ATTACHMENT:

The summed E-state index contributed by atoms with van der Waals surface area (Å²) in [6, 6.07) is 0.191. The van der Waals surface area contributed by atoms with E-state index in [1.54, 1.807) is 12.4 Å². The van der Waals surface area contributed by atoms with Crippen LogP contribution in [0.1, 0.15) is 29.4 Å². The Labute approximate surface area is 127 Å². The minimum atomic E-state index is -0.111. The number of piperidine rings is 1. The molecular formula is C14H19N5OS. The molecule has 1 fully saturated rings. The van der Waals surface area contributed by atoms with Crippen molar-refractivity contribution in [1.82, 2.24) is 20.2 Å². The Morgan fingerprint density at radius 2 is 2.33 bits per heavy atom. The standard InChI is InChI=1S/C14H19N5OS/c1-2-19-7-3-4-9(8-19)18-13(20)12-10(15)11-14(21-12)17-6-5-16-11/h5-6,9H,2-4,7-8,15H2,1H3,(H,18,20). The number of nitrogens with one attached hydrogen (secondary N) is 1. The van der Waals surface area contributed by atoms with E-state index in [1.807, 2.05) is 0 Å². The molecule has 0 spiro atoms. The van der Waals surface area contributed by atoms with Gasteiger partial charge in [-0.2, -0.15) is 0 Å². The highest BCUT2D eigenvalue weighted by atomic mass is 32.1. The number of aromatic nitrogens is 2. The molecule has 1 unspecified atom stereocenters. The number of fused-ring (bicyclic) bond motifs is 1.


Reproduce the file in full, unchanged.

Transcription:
The summed E-state index contributed by atoms with van der Waals surface area (Å²) in [6, 6.07) is 0.191. The van der Waals surface area contributed by atoms with E-state index in [1.54, 1.807) is 12.4 Å². The van der Waals surface area contributed by atoms with Crippen LogP contribution in [0.1, 0.15) is 29.4 Å². The Labute approximate surface area is 127 Å². The minimum atomic E-state index is -0.111. The number of piperidine rings is 1. The molecular formula is C14H19N5OS. The molecule has 1 fully saturated rings. The van der Waals surface area contributed by atoms with Crippen molar-refractivity contribution in [1.82, 2.24) is 20.2 Å². The Morgan fingerprint density at radius 2 is 2.33 bits per heavy atom. The standard InChI is InChI=1S/C14H19N5OS/c1-2-19-7-3-4-9(8-19)18-13(20)12-10(15)11-14(21-12)17-6-5-16-11/h5-6,9H,2-4,7-8,15H2,1H3,(H,18,20). The number of nitrogens with one attached hydrogen (secondary N) is 1. The van der Waals surface area contributed by atoms with E-state index in [1.807, 2.05) is 0 Å². The molecule has 0 spiro atoms. The van der Waals surface area contributed by atoms with Gasteiger partial charge in [-0.2, -0.15) is 0 Å². The highest BCUT2D eigenvalue weighted by atomic mass is 32.1. The number of aromatic nitrogens is 2. The molecule has 1 unspecified atom stereocenters. The number of fused-ring (bicyclic) bond motifs is 1.